Buried Not Dead
Someone – nobody is sure who – once quipped that writing about music is like dancing about architecture – an awkward and unnecessary translation. This quip thrums a warning: stay in your lane or risk being ridiculous.
Writer and performance artist Fiona McGregor’s work takes just this kind of formal and imaginative risk. Transgression – going beyond – is one of its features. Buried Not Dead collects essays written over 25 years. They translate music and visual arts – bodies of work and lives McGregor has witnessed and been part of – into words.
Whether driving to visit her friend, retired DJ Lanny K, in the Canberra suburbs, or weaving memories of Latai Taumoepeau’s body-centred performance art with news of her illness and hospitalisation, the shape and rhythm of McGregor’s prose shift in response to her subject. Fleeting comments on “jazz’s aleatoric imperative” and the “aphoristic structure” of Maggie Nelson’s The Argonauts capture traits in her writing. Her language has the current and light Roland Barthes imagines as a lover’s signature; words are a way of touching, as if “I had words instead of fingers, or fingers at the tip of my words”.
There’s something magnificently tactile, porous and open about McGregor’s style, a characteristic apparent from her early novel Au Pair (1993) and award-winning story collection Suck My Toes (1994), whose linked stories helped to establish the clunkily labelled “dirty realism” of the era, meaning, among other things, that the body isn’t erased or beautified. Her most recent novel, Indelible Ink (2013), focuses on the pleasure and pain experienced through the body’s largest organ, the skin.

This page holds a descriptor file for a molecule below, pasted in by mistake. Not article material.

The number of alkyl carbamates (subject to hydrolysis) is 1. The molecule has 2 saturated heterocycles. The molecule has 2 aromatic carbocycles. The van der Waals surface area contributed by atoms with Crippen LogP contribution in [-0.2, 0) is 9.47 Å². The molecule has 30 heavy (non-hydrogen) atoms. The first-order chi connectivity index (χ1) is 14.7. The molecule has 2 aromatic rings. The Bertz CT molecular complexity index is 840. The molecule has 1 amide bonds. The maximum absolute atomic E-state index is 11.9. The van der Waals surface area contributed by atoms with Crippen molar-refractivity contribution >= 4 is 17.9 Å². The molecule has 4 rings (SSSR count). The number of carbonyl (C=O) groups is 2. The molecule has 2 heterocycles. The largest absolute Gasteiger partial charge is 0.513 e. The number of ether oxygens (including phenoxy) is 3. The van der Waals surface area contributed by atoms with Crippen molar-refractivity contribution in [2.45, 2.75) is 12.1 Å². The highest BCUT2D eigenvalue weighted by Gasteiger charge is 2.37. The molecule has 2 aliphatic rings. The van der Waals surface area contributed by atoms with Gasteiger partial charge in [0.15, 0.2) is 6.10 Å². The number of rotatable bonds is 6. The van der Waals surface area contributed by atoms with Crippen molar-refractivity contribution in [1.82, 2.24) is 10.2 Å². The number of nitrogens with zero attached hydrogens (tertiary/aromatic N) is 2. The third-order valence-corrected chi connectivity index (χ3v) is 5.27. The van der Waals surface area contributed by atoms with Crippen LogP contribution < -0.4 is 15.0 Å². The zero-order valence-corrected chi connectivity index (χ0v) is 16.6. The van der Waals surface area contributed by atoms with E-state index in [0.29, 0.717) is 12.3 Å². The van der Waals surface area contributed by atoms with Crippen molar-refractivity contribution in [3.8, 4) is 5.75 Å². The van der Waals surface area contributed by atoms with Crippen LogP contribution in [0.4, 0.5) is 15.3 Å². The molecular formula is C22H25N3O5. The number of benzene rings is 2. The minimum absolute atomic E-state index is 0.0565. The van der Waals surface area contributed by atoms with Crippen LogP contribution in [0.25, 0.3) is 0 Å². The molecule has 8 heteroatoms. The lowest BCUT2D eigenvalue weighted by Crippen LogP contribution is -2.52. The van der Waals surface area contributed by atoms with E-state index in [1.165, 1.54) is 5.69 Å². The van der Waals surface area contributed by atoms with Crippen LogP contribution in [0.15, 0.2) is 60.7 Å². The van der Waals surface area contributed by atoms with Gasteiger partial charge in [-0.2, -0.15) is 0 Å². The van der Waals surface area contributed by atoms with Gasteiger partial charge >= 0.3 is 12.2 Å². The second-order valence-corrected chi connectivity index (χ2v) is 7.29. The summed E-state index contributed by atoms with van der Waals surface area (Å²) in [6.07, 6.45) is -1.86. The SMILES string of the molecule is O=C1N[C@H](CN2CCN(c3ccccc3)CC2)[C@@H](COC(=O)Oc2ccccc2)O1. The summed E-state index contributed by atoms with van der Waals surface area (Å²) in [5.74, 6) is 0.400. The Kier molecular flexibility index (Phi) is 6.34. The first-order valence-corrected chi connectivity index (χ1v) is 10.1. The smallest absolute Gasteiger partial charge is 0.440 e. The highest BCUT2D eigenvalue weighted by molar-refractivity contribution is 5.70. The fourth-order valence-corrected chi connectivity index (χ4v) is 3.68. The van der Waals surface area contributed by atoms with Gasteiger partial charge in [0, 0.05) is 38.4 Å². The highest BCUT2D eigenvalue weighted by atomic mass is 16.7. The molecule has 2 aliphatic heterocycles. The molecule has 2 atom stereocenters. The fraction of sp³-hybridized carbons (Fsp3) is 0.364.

In Buried Not Dead, her eighth book, McGregor gets in close to her subjects. Although she values community, there’s a degree of deliberate personal reserve; she observes herself observing. This candour – allowing and witnessing the flux of her responses – enacts a vulnerability Melissa Febos describes in her similarly transgressive book Abandon Me. If you want to write about something, look at it “long enough that your own reflection fades. If you want to write about yourself … meet your own gaze with the same attention”.
McGregor’s essays look at what Febos calls “the parts that hurt, that do not flatter or comfort you”. Thinking of Lanny’s suburban comfort, McGregor remembers that once she “quixotically thought that art should go first and security last. I no longer think I did the right thing in following this”. Or how, as a young autodidact, most theory felt “too difficult or boring to read, and I do not say that with pride”. And that, “through all these decades of Baudrillardian sophistry… I haven’t been able to relinquish notions of honesty and soul”. Likewise, her essay on Marina Abramović parses her subject’s work in jolts of affinity and repugnance.